First warnings of the deadly coronavirus didn’t come from the Centers for Disease Control and Prevention or the World Health Organization. They came from a robot in Canada.
BluDot, an AI-powered health monitoring platform, sent users an alert about the outbreak on Dec. 31. The CDC and WHO reported the news on Jan. 6 and Jan. 9, respectively.
The platform, run by a team of physicians and programmers, uses a sophisticated disease surveillance program to scour news in 65 languages, as well as airline data, to pinpoint issues and alert users to avoid certain areas, like Wuhan, China, where the coronavirus outbreak began.
“We help governments protect their citizens, hospitals protect their staff and patients and businesses protect their employees and customers,” BluDot’s website reads.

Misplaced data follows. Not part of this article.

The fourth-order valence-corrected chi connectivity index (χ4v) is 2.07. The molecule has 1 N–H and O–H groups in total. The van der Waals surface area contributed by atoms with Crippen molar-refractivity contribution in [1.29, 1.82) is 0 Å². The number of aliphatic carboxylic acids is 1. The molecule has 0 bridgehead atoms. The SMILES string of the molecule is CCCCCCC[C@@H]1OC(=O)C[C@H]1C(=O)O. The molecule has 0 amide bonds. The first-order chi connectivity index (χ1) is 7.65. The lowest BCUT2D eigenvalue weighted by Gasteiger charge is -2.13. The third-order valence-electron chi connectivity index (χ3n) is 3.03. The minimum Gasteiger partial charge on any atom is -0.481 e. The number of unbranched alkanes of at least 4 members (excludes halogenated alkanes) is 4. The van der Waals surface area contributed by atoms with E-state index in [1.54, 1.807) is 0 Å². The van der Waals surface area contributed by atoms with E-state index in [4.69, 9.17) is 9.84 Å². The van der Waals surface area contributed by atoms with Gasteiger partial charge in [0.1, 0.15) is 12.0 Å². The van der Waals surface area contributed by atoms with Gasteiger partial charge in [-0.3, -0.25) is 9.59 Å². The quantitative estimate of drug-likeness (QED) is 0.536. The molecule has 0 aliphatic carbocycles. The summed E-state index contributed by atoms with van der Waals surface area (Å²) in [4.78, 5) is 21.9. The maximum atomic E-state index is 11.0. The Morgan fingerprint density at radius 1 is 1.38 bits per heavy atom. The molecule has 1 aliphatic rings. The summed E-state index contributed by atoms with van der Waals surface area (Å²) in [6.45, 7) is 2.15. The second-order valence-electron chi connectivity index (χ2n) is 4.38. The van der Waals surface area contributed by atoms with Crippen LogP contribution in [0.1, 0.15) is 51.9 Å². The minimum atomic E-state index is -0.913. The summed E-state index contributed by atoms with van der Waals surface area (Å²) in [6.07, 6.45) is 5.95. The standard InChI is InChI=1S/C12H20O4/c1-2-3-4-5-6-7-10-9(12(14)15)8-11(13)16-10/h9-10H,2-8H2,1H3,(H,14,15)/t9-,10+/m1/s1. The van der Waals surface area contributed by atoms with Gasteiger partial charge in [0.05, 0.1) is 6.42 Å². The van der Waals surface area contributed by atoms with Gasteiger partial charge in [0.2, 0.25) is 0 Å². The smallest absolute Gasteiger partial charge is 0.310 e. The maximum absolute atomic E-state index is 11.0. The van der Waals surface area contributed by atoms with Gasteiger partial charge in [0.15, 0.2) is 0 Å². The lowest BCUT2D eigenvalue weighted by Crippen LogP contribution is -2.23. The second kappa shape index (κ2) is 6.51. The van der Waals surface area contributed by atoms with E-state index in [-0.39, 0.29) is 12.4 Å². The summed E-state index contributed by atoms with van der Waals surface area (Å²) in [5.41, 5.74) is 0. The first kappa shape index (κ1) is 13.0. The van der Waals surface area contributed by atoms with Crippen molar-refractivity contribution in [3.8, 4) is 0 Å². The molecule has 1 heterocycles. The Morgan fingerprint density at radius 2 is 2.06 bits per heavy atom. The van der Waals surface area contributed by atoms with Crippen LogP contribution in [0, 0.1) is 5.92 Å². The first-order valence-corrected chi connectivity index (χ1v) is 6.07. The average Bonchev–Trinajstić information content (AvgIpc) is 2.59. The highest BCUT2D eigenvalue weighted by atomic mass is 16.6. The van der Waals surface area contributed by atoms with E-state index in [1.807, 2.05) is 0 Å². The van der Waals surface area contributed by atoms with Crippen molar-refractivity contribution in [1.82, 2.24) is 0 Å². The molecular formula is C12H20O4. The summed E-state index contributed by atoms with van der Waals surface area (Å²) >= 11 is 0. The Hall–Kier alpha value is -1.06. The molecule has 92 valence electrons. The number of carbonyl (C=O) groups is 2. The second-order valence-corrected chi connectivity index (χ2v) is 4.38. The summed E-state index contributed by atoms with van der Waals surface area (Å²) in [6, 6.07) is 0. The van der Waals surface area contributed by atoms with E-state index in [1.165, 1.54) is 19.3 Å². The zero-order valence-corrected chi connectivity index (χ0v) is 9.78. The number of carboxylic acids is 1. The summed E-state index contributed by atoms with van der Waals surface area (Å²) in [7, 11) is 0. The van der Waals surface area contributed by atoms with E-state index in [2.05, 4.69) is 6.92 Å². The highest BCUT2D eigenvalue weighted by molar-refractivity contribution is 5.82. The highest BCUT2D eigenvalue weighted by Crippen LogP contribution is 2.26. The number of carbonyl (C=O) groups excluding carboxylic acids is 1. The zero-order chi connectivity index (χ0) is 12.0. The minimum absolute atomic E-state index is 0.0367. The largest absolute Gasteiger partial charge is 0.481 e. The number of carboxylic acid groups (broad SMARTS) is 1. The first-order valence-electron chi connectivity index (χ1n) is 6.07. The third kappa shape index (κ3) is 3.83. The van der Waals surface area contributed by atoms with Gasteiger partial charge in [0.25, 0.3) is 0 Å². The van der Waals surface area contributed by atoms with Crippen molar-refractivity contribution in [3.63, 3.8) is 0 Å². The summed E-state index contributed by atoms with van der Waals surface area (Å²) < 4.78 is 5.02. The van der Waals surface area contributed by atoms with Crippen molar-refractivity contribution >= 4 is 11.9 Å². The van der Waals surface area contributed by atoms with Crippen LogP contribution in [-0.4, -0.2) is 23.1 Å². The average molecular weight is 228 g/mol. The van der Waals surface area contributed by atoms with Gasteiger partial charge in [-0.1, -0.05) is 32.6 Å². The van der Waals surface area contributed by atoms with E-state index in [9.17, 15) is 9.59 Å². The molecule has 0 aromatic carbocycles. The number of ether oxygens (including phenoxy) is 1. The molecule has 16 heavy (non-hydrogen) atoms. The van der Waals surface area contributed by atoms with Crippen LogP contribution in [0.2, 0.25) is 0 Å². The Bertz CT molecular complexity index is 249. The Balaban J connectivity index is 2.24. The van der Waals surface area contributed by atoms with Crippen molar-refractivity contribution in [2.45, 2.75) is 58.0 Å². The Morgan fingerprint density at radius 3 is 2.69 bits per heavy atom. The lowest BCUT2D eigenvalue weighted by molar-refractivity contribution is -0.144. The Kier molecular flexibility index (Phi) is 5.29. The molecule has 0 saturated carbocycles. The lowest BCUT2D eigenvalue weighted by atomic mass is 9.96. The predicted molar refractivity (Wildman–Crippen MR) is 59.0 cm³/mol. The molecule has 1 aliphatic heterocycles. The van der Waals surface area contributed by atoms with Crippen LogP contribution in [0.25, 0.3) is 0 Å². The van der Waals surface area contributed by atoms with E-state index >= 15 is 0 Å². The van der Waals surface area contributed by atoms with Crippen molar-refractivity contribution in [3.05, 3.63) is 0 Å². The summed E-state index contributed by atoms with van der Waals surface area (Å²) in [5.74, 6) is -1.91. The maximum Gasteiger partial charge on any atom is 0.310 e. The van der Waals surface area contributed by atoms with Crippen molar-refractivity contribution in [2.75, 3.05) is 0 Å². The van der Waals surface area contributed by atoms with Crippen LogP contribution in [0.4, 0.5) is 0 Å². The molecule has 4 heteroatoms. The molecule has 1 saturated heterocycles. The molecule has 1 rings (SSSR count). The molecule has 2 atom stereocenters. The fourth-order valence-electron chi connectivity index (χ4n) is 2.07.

The platform was created by Kamran Khan, the brand’s founder and chief executive officer. In a Wired report, he said after the AI sifts through data, using machine learning to sort out trends and other parallels, epidemiologists ensure that the conclusions and predictions are accurate before alerts are sent to users, government officials and other businesses.
It uses “language processing to train this engine to recognize whether this is an outbreak of anthrax in Mongolia or a reunion of the heavy metal band Anthrax,” he said. “We know that governments may not be relied upon to provide information in a timely fashion,” and “can pick up news, little murmurs or forums or blogs of indications of unusual events.”
This is not the first time BluDot, which launched in 2014, predicted the oncoming of an outbreak. It forecasted a Zika virus outbreak in Florida and published the results in The Lancet.
Chinese officials have placed a quarantine on Wuhan, which has affected the movement of more than 56 million people, as they grapple with how to prevent the virus from spreading.